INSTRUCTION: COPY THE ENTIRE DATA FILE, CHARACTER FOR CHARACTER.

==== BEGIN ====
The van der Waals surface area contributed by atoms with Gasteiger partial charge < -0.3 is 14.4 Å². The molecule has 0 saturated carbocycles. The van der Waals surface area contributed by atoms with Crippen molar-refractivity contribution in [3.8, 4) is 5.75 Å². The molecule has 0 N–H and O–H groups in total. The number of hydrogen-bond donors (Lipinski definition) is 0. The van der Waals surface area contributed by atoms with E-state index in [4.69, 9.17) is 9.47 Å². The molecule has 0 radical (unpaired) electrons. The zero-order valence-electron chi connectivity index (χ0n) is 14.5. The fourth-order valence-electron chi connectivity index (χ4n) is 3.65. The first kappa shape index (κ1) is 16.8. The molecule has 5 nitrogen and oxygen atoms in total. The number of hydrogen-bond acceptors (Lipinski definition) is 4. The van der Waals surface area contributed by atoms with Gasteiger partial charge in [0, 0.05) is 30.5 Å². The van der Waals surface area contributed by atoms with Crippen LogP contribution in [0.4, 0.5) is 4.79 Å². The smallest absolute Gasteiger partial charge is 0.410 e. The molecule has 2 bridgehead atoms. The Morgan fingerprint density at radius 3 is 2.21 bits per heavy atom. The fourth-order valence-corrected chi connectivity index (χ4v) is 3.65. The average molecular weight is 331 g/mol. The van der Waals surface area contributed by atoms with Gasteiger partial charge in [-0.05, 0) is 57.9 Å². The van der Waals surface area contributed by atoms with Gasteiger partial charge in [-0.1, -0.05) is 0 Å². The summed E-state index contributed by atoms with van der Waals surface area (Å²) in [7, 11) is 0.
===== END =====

The van der Waals surface area contributed by atoms with Gasteiger partial charge < -0.3 is 14.4 Å². The molecule has 0 saturated carbocycles. The van der Waals surface area contributed by atoms with Crippen molar-refractivity contribution in [3.8, 4) is 5.75 Å². The molecule has 0 N–H and O–H groups in total. The number of hydrogen-bond donors (Lipinski definition) is 0. The van der Waals surface area contributed by atoms with E-state index in [4.69, 9.17) is 9.47 Å². The molecule has 0 radical (unpaired) electrons. The zero-order valence-electron chi connectivity index (χ0n) is 14.5. The fourth-order valence-electron chi connectivity index (χ4n) is 3.65. The first kappa shape index (κ1) is 16.8. The molecule has 5 nitrogen and oxygen atoms in total. The number of hydrogen-bond acceptors (Lipinski definition) is 4. The van der Waals surface area contributed by atoms with Gasteiger partial charge in [0, 0.05) is 30.5 Å². The van der Waals surface area contributed by atoms with Crippen LogP contribution in [0.4, 0.5) is 4.79 Å². The smallest absolute Gasteiger partial charge is 0.410 e. The molecule has 2 bridgehead atoms. The Morgan fingerprint density at radius 3 is 2.21 bits per heavy atom. The fourth-order valence-corrected chi connectivity index (χ4v) is 3.65. The average molecular weight is 331 g/mol. The van der Waals surface area contributed by atoms with Gasteiger partial charge in [-0.05, 0) is 57.9 Å². The van der Waals surface area contributed by atoms with Gasteiger partial charge in [-0.1, -0.05) is 0 Å². The summed E-state index contributed by atoms with van der Waals surface area (Å²) in [7, 11) is 0.